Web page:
Ukraine and pro-Russian rebels in the east have signed a truce deal to end almost five months of fighting.
The two sides agreed to stop firing by 15:00 GMT and the truce appeared to be holding. But the rebels said the truce had not changed their policy of advocating splitting from Ukraine.
Meanwhile, Nato has agreed to form a multi-national “spearhead” force capable of deploying within 48 hours.
More than 2,600 people have died since rebels stormed several eastern cities.
The takeover – which followed the annexation by Russia of the southern Crimea peninsula in March – prompted a military operation by Ukrainian forces to retake the cities.
The rebels, who had largely been pushed back towards their strongholds of Donetsk and Luhansk, made new advances in recent days.
Earlier in the day, fighting was reported around Donetsk and Mariupol, a coastal city about 110km (70 miles) to the south.
Witnesses said three large explosions were heard in Donetsk just before the ceasefire came into force.
As I write, it is three hours since the ceasefire came into effect and the guns of Mariupol are silent so far.
On the veranda of my hotel wedding guests are dancing.
There are rumours that Ukrainian battle tanks have pulled back from the eastern edge of the city. The rebels are holding their positions outside Mariupol.
It is all in dramatic contrast to the day’s beginning. Before dawn I was woken by the noise of explosions as government and pro-Russian forces fought an artillery duel.
The sound of rockets, air strikes and mortars continued to be heard throughout the morning. Large plumes of smoke dotted the fields around the east of the city.
One of those explosions claimed the lives of Lubov Vasylivna’s grandchildren: 10-year-old Nikita, who was disabled, and his six-year-old sister, Karolina.
They died just hours before the ceasefire came into effect.
“I don’t know how I am going to survive this,” Lubov told me. “The images of them are in front of my eyes.”
But later reports suggested fighting in both cities and elsewhere in the region had subsided.
The West accuses Russia of sending arms and troops to back the rebels in eastern Ukraine – allegations denied by Russia.
The ceasefire talks in Minsk, Belarus, were brokered by the Organization for Security and Cooperation in Europe (OSCE), and involved a former Ukrainian president, leaders of the pro-Russian rebels, and a Russian delegate.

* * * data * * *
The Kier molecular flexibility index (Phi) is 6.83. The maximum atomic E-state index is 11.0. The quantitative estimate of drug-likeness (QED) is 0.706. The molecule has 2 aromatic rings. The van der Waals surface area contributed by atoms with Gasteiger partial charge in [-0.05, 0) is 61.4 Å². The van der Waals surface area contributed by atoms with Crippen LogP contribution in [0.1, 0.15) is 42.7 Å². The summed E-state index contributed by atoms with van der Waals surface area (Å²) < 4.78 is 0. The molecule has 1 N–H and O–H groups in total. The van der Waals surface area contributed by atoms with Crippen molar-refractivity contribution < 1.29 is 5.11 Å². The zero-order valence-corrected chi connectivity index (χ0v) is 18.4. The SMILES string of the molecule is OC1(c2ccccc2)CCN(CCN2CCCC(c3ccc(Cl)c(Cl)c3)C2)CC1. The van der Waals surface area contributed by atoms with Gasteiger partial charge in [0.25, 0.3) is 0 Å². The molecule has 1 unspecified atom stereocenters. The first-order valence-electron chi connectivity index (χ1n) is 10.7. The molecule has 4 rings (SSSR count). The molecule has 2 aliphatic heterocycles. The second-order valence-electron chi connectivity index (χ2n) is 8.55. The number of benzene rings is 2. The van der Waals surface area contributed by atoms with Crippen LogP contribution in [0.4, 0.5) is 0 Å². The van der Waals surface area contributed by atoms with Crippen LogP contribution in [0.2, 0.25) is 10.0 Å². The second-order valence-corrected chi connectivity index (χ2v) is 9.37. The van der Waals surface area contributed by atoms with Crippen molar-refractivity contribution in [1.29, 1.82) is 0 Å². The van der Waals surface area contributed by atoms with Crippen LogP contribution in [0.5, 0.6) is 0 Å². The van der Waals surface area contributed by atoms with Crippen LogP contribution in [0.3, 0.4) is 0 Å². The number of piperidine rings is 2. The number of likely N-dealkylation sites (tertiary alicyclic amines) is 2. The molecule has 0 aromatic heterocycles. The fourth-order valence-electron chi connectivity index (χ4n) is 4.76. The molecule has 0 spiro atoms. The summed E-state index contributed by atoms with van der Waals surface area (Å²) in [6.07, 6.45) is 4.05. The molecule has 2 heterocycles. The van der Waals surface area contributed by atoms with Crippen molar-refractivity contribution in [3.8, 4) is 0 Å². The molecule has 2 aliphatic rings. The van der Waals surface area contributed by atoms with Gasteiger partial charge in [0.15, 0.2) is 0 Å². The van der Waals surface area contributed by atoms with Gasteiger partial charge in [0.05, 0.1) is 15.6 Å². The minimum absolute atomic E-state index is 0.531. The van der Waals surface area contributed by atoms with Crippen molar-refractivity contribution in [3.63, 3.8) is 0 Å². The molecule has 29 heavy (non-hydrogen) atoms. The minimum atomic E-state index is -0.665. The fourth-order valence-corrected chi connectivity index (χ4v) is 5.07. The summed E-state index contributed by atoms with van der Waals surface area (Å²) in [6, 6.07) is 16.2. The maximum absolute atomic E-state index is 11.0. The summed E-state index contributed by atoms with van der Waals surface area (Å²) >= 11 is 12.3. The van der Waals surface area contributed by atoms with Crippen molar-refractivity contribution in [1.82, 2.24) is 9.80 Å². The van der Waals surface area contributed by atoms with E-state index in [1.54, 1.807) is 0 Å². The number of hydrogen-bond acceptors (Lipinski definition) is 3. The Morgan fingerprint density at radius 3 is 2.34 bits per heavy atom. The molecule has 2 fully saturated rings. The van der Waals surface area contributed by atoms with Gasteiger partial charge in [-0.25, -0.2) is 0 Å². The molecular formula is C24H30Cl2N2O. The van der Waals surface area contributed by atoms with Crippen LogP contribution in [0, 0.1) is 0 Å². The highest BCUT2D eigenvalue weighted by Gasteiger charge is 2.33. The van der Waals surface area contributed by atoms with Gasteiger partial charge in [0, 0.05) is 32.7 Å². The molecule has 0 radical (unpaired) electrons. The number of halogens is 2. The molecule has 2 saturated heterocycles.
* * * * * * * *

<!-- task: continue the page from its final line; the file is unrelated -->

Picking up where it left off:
Both sides agreed to stop fighting, and the OSCE said it would monitor the ceasefire. However, the full agreement has not been published.
President Petro Poroshenko said the ceasefire was based on a 12-point peace plan that included the release of “hostages”, which he said would probably happen on Saturday.
“It is very important that this ceasefire lasts long, and during this ceasefire we continue the political dialogue to bring peace and stability,” he said.
Russian President Vladimir Putin had been told of the plan during a phone call, he added.
Nato chief Anders Fogh Rasmussen said Russia’s actions in Ukraine had been a wake-up call for the alliance, and had spurred the formation of the rapid-reaction force.
He welcomed the ceasefire, saying he hoped it “could be the start of a constructive political process”.
However, Russia’s foreign ministry reacted angrily to Nato’s announcements.
“The essence and tone of [Nato] statements on the Ukraine situation, and the plans announced to hold joint Nato exercises with Kiev on the territory of that country before the end of 2014, will inevitably lead to heightened tension,” a statement said.
“They risk wrecking the progress made in the peace process in Ukraine, and encourage a deepening of the split in Ukrainian society.”
No sanctions rollback
Meanwhile, the EU and US are expected to announced enhanced sanctions on Russia, targeting banking, energy and defence sectors.
US President Barack Obama said the ceasefire had been agreed because of sanctions imposed on Russia.
Measures against Russia would be reviewed in line with the implementation of the ceasefire, which he said would be a very long process.